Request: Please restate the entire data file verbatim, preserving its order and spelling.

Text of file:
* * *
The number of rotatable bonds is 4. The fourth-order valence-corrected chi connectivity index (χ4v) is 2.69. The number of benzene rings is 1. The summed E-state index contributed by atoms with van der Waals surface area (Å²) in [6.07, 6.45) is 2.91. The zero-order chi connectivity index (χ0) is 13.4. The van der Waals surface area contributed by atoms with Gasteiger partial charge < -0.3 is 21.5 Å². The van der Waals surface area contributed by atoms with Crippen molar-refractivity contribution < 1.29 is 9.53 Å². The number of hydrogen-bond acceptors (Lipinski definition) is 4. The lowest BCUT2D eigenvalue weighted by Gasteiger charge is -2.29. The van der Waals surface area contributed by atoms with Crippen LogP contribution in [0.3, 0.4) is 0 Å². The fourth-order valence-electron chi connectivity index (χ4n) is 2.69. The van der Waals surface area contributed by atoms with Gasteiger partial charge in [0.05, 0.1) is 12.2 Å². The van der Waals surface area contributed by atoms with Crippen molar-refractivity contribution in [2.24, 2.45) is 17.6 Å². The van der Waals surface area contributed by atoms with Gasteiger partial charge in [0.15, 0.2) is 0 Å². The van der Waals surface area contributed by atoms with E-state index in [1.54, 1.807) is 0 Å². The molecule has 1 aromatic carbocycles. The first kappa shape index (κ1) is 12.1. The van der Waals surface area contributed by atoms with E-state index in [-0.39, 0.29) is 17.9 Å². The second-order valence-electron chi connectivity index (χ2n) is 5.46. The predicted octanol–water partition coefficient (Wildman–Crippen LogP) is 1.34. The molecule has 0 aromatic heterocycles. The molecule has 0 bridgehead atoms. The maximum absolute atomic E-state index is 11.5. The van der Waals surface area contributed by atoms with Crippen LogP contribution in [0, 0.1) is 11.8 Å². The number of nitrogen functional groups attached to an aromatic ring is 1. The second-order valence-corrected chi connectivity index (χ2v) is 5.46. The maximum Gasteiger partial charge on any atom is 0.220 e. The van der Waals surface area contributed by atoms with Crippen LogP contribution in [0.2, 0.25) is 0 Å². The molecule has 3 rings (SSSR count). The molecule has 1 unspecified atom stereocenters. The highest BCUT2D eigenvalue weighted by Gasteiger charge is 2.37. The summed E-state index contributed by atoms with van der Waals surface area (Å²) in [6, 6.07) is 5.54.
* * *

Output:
The number of rotatable bonds is 4. The fourth-order valence-corrected chi connectivity index (χ4v) is 2.69. The number of benzene rings is 1. The summed E-state index contributed by atoms with van der Waals surface area (Å²) in [6.07, 6.45) is 2.91. The zero-order chi connectivity index (χ0) is 13.4. The van der Waals surface area contributed by atoms with Gasteiger partial charge < -0.3 is 21.5 Å². The van der Waals surface area contributed by atoms with Crippen molar-refractivity contribution < 1.29 is 9.53 Å². The number of hydrogen-bond acceptors (Lipinski definition) is 4. The lowest BCUT2D eigenvalue weighted by Gasteiger charge is -2.29. The van der Waals surface area contributed by atoms with Crippen LogP contribution in [0.3, 0.4) is 0 Å². The fourth-order valence-electron chi connectivity index (χ4n) is 2.69. The van der Waals surface area contributed by atoms with Gasteiger partial charge in [0.05, 0.1) is 12.2 Å². The van der Waals surface area contributed by atoms with Crippen molar-refractivity contribution in [2.24, 2.45) is 17.6 Å². The van der Waals surface area contributed by atoms with Gasteiger partial charge in [0.15, 0.2) is 0 Å². The van der Waals surface area contributed by atoms with E-state index in [1.54, 1.807) is 0 Å². The molecule has 1 aromatic carbocycles. The first kappa shape index (κ1) is 12.1. The van der Waals surface area contributed by atoms with E-state index in [-0.39, 0.29) is 17.9 Å². The second-order valence-electron chi connectivity index (χ2n) is 5.46. The predicted octanol–water partition coefficient (Wildman–Crippen LogP) is 1.34. The molecule has 0 aromatic heterocycles. The molecule has 0 bridgehead atoms. The maximum absolute atomic E-state index is 11.5. The van der Waals surface area contributed by atoms with Crippen LogP contribution in [0, 0.1) is 11.8 Å². The number of nitrogen functional groups attached to an aromatic ring is 1. The second-order valence-corrected chi connectivity index (χ2v) is 5.46. The maximum Gasteiger partial charge on any atom is 0.220 e. The van der Waals surface area contributed by atoms with Crippen LogP contribution in [0.2, 0.25) is 0 Å². The molecule has 3 rings (SSSR count). The molecule has 1 unspecified atom stereocenters. The highest BCUT2D eigenvalue weighted by Gasteiger charge is 2.37. The summed E-state index contributed by atoms with van der Waals surface area (Å²) in [6, 6.07) is 5.54.